Senate Dems: Visa background checks should include social media
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Senate Democrats want the administration to hand over details of its background check process for visas to enter the U.S., suggesting that applicants' use of social media should be scrutinized as a routine part of vetting. 

Twenty-five senators sent a letter to Department of Homeland Security (DHS) Secretary Jeh Johnson on Tuesday, saying they have "deep concern" that social media accounts have largely been left out of the visa screening process and asserting that this could lead to the failure to identify "critical background information."  
 
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"We believe these checks, focused on possible connections to terrorist activity, should be incorporated into DHS’s vetting process for visa determinations, and that this policy should be implemented as soon as possible," the senators wrote. 
 
ABC News reported earlier this month that Johnson decided against ending a policy blocking officials from reviewing social media accounts for visa applicants. An official told ABC News that while the department had started pilot programs on including social media in vetting, the programs were not widespread. 
 
The senators are asking Johnson to hand over any plans to include social media in the vetting process for all visas, and also to clarify whether there are any technological barriers to including social media in vetting. They also want to know whether the administration currently checks social media accounts for any of its visa applications.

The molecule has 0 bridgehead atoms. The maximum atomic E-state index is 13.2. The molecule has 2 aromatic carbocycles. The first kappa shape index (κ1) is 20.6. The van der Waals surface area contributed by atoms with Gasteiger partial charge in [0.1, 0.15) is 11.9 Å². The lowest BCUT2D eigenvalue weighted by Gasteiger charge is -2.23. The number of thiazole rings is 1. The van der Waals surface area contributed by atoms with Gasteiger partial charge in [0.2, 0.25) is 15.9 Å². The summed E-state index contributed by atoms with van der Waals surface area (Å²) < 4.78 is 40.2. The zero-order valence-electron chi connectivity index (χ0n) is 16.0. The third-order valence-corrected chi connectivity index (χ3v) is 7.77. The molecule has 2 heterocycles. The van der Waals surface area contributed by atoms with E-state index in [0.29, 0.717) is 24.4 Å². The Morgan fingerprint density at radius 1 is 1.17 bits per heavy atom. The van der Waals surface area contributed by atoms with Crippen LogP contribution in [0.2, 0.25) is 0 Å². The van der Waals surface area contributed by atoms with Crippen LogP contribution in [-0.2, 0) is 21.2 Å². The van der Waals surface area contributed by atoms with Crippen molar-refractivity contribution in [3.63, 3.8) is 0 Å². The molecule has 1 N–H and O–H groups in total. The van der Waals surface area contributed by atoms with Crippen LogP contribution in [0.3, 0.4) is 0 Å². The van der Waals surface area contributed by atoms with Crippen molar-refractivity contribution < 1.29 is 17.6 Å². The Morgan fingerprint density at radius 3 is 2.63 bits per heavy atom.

State Department spokesman John Kirby told reporters that department officials, who help screen visa applicants along with DHS, occasionally reviews applicants’ social media accounts. 
 
Lawmakers have honed in on the visa process, including a separate Visa Waiver Program, in the wake of recent terrorist attacks in Paris and California.
 
U.S. officials said that Tashfeen Malik, one of the shooters in San Bernardino, Calif., posted a message on Facebook declaring allegiance to the Islamic State in Iraq and Syria (ISIS) before carrying out the attack. Malik also reportedly had a longer history of posting messages under a pseudonym that expressed support for waging jihad.
 
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- This story was updated at 6:41 p.m.